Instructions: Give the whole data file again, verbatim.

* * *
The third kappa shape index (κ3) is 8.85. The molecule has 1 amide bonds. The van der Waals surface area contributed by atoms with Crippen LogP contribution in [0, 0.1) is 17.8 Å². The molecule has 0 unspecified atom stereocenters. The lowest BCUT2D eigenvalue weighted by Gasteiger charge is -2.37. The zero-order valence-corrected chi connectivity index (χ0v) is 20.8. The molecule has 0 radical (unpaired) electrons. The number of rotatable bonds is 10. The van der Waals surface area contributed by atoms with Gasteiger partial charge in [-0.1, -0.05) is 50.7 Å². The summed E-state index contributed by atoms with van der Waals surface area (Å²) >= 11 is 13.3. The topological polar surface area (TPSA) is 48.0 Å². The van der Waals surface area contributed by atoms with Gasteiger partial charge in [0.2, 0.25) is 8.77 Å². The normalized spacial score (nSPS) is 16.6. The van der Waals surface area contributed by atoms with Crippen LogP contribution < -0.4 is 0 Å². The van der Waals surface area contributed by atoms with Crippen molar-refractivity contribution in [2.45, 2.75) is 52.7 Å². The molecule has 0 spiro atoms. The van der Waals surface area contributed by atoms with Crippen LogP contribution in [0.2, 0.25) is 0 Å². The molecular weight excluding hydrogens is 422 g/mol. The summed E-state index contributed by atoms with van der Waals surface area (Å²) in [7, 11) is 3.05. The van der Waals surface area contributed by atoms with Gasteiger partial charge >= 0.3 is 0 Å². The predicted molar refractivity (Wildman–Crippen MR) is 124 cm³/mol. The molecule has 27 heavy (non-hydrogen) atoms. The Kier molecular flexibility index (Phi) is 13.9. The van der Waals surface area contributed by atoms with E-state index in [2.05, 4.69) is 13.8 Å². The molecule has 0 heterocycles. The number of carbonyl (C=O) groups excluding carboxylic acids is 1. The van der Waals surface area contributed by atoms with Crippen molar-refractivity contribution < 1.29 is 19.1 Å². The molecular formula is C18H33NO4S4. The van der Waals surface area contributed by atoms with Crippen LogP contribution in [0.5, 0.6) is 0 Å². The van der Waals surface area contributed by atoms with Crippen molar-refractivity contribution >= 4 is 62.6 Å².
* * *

The third kappa shape index (κ3) is 8.85. The molecule has 1 amide bonds. The van der Waals surface area contributed by atoms with Crippen LogP contribution in [0, 0.1) is 17.8 Å². The molecule has 0 unspecified atom stereocenters. The lowest BCUT2D eigenvalue weighted by Gasteiger charge is -2.37. The zero-order valence-corrected chi connectivity index (χ0v) is 20.8. The molecule has 0 radical (unpaired) electrons. The number of rotatable bonds is 10. The van der Waals surface area contributed by atoms with Gasteiger partial charge in [-0.1, -0.05) is 50.7 Å². The summed E-state index contributed by atoms with van der Waals surface area (Å²) >= 11 is 13.3. The topological polar surface area (TPSA) is 48.0 Å². The van der Waals surface area contributed by atoms with Gasteiger partial charge in [0.2, 0.25) is 8.77 Å². The normalized spacial score (nSPS) is 16.6. The van der Waals surface area contributed by atoms with Crippen LogP contribution < -0.4 is 0 Å². The van der Waals surface area contributed by atoms with Crippen molar-refractivity contribution in [2.45, 2.75) is 52.7 Å². The molecule has 0 spiro atoms. The van der Waals surface area contributed by atoms with Crippen LogP contribution in [0.2, 0.25) is 0 Å². The molecular weight excluding hydrogens is 422 g/mol. The summed E-state index contributed by atoms with van der Waals surface area (Å²) in [7, 11) is 3.05. The van der Waals surface area contributed by atoms with Gasteiger partial charge >= 0.3 is 0 Å². The predicted molar refractivity (Wildman–Crippen MR) is 124 cm³/mol. The molecule has 27 heavy (non-hydrogen) atoms. The Kier molecular flexibility index (Phi) is 13.9. The van der Waals surface area contributed by atoms with E-state index in [2.05, 4.69) is 13.8 Å². The molecule has 0 heterocycles. The number of carbonyl (C=O) groups excluding carboxylic acids is 1. The van der Waals surface area contributed by atoms with Crippen molar-refractivity contribution < 1.29 is 19.1 Å². The molecular formula is C18H33NO4S4. The van der Waals surface area contributed by atoms with Crippen LogP contribution in [0.5, 0.6) is 0 Å². The van der Waals surface area contributed by atoms with Crippen molar-refractivity contribution >= 4 is 62.6 Å².